Modern day fans no longer simply busy themselves with buying albums and kissing posters. They have deep knowledge on how to manipulate the (online) world towards their goal. Be it political activism, in-depth narrative analysis, or streaming number manipulation, their reach with social media algorithms is wide and far.
Our image contributor Christina Eugenia Puentes, a 31 year old artist and student living in Colombia, is a casual member of western and eastern pop music fandoms since 2008. Her inspiration and research for her image contribution came from her own experiences on K-pop and J-pop stan twitter throughout the years.
The illustration is a representation of the quasi religious fervor and activity of online support for artists worldwide. The fan portrayed is engaging in a Youtube streaming marathon to artificially inflate music video views, playing from various devices at the same time. Below the image you can read about all of the references.
When pop music fandoms meet politics
Though kpop fans made worldwide headlines last summer during the BLM protests in the United States, the first moment where kpop fans took political action sparked during Chile’s protests in late 2019. The influence of kpoppers in the movement was big enough for the Chilean government to publicly accuse them of collaborating with foreign political actors trying to destabilise the country on purpose. This short video shows protesters dancing to a kpop song in full costume during a protest.
Another moment of intense online fandom activity was seen in July 2020 when kpoppers clogged the twitter replies of Spanish far-right pundits and parties with politically themed “fancams”. The videos were shared with the hashtag #Fachaqueveofachaquefancameo (roughly translated to Fascist I see, fascist I [spam with a] fancam). This “fancam” shows girlgroup Mamamoo dancing on top of fascist dictator Francisco Franco’s grave.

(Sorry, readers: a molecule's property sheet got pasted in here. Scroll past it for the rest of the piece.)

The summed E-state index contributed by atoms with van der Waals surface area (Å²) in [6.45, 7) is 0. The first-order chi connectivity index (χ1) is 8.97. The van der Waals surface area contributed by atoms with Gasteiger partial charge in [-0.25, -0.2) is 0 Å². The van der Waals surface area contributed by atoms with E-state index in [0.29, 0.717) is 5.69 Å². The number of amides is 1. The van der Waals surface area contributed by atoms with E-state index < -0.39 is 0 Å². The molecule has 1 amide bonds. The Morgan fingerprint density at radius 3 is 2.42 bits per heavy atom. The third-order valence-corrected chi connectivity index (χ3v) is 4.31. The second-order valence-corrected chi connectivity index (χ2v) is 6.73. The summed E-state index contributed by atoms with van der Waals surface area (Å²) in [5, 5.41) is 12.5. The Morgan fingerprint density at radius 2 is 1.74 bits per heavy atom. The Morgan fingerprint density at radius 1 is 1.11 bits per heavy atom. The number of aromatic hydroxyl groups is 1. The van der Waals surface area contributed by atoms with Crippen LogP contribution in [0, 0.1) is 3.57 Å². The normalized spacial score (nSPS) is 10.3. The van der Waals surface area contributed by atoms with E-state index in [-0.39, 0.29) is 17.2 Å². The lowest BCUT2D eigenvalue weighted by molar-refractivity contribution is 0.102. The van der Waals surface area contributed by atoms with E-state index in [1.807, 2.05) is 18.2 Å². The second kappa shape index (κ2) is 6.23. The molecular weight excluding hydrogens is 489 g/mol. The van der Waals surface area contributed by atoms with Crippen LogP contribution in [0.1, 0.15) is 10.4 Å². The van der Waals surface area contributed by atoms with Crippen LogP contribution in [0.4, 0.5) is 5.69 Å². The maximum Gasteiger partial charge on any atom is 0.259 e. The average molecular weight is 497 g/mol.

Streaming guides and the know-how of number manipulation
Many online fandoms are known for their high degree of collaboration and intimate knowledge of social media algorithms. These tactics were originally deviced by fans to “protect” the image of their favorite artists and include cleaning search results by spamming certain key words, making it impossible to find controversial or negative posts, or spamming videos of their artists (called “fancams”) in hashtags started by anti-fans, swiftly rendering the hashtag useless and making it easy to take down by reporting it as spam. These manipulation techniques have been adapted by other fandoms (it’s now common to find fancams of anime and videogame characters on twitter).
Fans also know how to artificially inflate Youtube views, online music stream numbers and engage in competition against rival fandoms to break view/stream records. Everytime a new music video is released, graphics containing “comeback goals” are shared in social media with the respective stream/sales numbers the fandom aims to achieve. Though these milestones are often meaningless outside of the fandom, many fans see the participation in streaming as extremely important and will devote hours and hours of their time to it for free. Competition against rival fandoms often turns nasty and vindictive.
Fanmade infographics explaining the lore contained in in Loona’s videography, or “Loonaverse”
Loona (이달의 소녀, translated as “Girl of the month”) is a South Korean girlgroup known for the conceptual continuity of their high budget music videos, shot by video production company Digipedi. Every member of the group has an assigned color, a representative animal and a solo music video release that was originally revealed every month leading up the group’s debut.
Hints (some of them hidden in single frames) are introduced in every new music video and teaser, building an ever larger narrative and increasing fans’ emotional investment in the group. Loona’s fans, also known as “Orbits” are encouraged to analyze the videos, watching them frame by frame, then sharing their own theories on social media. Dozens of hour long videos about the “Loonaverse” are currently found on Youtube. Orbits are also infamously known for constantly and annoyingly spamming Loona on social media to “convert” people into becoming fans, up to the point of internet meme-dom when musician Grimes, who collaborated with the group, jokingly admitted Loona member Go Won was to be the godmother of her son X Æ A-Xii, prompting an avalanche of memes and perplexed western gossip articles.
The BTS Theory Room
Worldwide superstars BTS’s fandom, known as “Army”, are also known for theorizing around BTS’ lyrics and music videos. This video showcases an Army filming an entire room that was used to analyze motifs and frames contained in every BTS music video, and when it was originally uploaded (2019) it caused a stir among fandoms, shocked at the degree of dedication someone could devote to a group’s videography.